You must see some indication that the LIBOR or Fed Prime are going to rise signficantly this year?

    Explain, please.

  16. Avatar Sully says:

    NO, I expect a larger number of ARM’s resetting, have no opinion of the amount of reset. As any rate of reset will probably cause these loans to go into default, if they are not already.

  17. Avatar MikeZ says:

    [Sully] “As any rate of reset will probably cause these loans to go into default, if they are not already.”

    Well, geez, Sully “explosive fuel on the fire” and “uncontainable outbreak” sounded like you’re expecting massive defaults, not just the marginal loans to go bad.

    I show LIBOR lower now than 12 mos ago, so any ARMs pegged to LIBOR will be neutral or reset downward.

  18. Avatar Sully says:

    MikeZ, read up a little bit about these Option Arms. Many had teaser rates, some as low as 1%. LIBOR for the last year makes little difference on the teaser rate. Bring the teaser rate up to the going rate and see what you end up with.

  19. Avatar DonC says:

    Sully – I read somewhere, maybe the WSJ but really can’t remember, that the expected defaults triggered by the resets were turning out to be something of a non-event because may of the borrowers had already defaulted. Is this what you were alluding to when you commented “if they have not already”?

  20. Avatar MikeZ says:

    [Sully] “MikeZ, read up a little bit about these Option Arms. Many had teaser rates, some as low as 1%. LIBOR for the last year makes little difference on the teaser rate. Bring the teaser rate up to the going rate and see what you end up with.”

    Teaser rates?! Sully, I haven’t see a teaser rate that lasted more than a year, have you?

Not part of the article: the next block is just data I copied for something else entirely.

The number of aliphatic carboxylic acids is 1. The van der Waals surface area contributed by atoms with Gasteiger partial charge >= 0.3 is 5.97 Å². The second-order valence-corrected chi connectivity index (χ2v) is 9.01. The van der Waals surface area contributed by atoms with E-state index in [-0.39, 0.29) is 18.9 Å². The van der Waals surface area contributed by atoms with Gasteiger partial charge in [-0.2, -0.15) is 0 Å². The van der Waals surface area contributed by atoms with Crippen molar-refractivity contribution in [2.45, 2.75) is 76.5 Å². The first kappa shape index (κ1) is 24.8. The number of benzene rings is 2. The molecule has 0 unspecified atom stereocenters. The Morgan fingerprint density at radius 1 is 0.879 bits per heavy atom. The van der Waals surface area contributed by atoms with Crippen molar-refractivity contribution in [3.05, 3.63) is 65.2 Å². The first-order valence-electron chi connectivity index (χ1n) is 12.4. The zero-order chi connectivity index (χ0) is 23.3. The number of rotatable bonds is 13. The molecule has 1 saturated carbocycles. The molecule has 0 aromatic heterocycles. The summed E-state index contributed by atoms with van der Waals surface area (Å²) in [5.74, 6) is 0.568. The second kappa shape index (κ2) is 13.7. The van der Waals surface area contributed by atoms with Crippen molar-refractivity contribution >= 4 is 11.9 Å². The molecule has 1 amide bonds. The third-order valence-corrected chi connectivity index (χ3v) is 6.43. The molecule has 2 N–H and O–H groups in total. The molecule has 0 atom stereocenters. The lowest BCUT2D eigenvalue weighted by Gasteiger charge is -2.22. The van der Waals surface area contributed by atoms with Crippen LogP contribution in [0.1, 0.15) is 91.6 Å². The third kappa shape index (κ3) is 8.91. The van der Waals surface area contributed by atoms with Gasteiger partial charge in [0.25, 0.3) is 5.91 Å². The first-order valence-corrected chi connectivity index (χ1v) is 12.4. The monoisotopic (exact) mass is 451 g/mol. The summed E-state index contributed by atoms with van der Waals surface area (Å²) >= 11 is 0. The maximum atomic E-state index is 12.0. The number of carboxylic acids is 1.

The only teasers that should be adjusting this year are brand new loans. All the others have long since expired.

  21. Avatar Sully says:

    MikeZ, don’t worry about it.

  22. Avatar DonC says:

    MikeZ – I think the Business Week article was a little confusing. It indicated that the problem was major in 2009 but that was not really the case. Option ARMS usually have a fixed rate for five or ten years, mostly five, and lenders started extending them in earnest in 2005. So the vast majority would reset in 2010-2011. You can see that from the graph in the article. They’re more a less a two year phenomenon.

    Calender 2009 would have been a bit early for Option Arm resets — very few would have been due for a reset. In this sense the article exaggerated the number of resets in 2009 and therefore exaggerated how important it was for the lower Libor rates so solve the problem. It would have been considerably more accurate if the article had said that to the extent there would be a limited problem in 2009 the low interest rates would mostly eliminate the problem. But that wouldn’t make for a very interesting article.

    However, as I keep mentioning, it appears that many who had Option Arms have already defaulted so there isn’t going to be a new huge wave of Option Arm defaults. At this point the anticipated slug of defaults on Option Arms hasn’t materialized. That’s a good thing since it means these defaults are baked in so to speak, but the bulk of the resets are in 2011 so we’ll have to see if current experience continues forward. You’d expect at least some up tick.

  23. Avatar Sully says:

    DonC, you’re probably right in the effect these ARMs are having. I was trying to use something real estate related to show a catalyst. I probably should have used the consumer spending index or current unemployment report, as both are fabricated to look good but don’t include all the details in media reports.